Report Cites Maintenance Issues In Fatal KC-130 Crash
The inflight breakup of a U.S. Marine Corps-operated KC-130T on July 10, 2017, was the result of “deficiencies in the propeller blade overhaul process,” according to a report released by the Marine Corps on Thursday. The report (PDF) states that a corroded propeller blade broke off in flight, sliced through the left side of the fuselage and impacted the interior of the right side, triggering a “catastrophic sequence of events resulting in the midair breakup of the aircraft.” Fifteen Marines and one Navy sailor were killed in the accident, which occurred near Itta Bena, Mississippi.
Investigators identified the source of the blade failure as fatigue cracking. Additionally, they found that the cracking had been present at the time of the aircraft’s August 2011 overhaul at the Warner Robins Air Logistics Complex (WR-ALC) in Georgia. The investigation also explored whether operational and intermediate level maintenance inspections would have been able to detect the crack, but concluded that there was no way to know if those inspections could have identified the issue prior to the accident.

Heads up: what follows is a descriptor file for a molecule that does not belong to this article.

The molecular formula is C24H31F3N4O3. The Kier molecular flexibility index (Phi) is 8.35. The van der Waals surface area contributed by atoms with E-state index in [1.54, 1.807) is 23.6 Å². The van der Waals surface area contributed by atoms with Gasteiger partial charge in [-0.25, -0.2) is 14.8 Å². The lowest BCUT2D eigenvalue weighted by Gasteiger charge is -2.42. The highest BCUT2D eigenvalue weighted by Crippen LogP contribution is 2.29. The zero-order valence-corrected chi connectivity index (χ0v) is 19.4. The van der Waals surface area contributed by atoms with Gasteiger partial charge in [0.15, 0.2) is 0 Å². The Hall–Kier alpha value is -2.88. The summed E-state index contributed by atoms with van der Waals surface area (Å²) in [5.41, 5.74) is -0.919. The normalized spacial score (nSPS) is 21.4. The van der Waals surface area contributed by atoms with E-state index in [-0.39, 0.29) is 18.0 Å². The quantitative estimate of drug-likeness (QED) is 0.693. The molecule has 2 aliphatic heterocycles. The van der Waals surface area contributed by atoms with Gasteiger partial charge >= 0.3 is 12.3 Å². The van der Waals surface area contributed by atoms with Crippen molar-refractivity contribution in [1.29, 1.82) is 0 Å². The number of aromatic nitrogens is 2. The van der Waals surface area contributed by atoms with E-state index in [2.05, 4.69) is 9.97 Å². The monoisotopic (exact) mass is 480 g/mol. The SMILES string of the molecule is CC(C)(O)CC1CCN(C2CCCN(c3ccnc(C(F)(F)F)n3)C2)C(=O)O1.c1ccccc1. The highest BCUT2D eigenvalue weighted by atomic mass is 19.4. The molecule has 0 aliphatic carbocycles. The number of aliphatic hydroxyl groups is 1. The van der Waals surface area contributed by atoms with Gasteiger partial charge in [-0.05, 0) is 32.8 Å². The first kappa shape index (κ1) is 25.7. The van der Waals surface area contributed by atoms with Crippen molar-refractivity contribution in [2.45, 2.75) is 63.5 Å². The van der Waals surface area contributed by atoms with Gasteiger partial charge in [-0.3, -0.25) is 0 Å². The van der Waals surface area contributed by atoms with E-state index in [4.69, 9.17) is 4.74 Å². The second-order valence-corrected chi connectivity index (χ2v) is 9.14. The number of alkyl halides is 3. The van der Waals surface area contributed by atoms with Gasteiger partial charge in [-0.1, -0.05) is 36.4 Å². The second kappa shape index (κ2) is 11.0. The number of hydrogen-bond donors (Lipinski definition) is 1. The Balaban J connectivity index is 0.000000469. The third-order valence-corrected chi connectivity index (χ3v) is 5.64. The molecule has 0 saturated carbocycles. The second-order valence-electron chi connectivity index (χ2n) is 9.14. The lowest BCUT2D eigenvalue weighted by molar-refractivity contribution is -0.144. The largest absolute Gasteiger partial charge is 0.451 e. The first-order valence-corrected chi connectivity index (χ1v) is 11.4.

After the accident, a Navy engineering team conducted an audit of the WR-ALC propeller blade repair facility. The audit found deficiencies in areas including procedural compliance with technical publication requirements, borescope inspections, quality assurance checks and standardization of Air Force and Navy repair processes. Blade overhauls at the facility were temporarily halted in September 2017 to “allow all parties involved with the propeller overhaul process at WRALC to make the necessary changes in an attempt to fix all known deficiencies and begin better practices.”
The investigation found that the conduct of the crew was “professional and in accordance with standard operating procedures.” In an assessment of the accident, commanding general of the 4th Marine Aircraft Wing Brig. Gen. Bradley S. James stated that “Neither the aircrew nor anybody aboard the KC-130T could have prevented or altered the ultimate outcome after such a failure.”
Further details of the accident scenario can be seen in the U.S. Navy video below.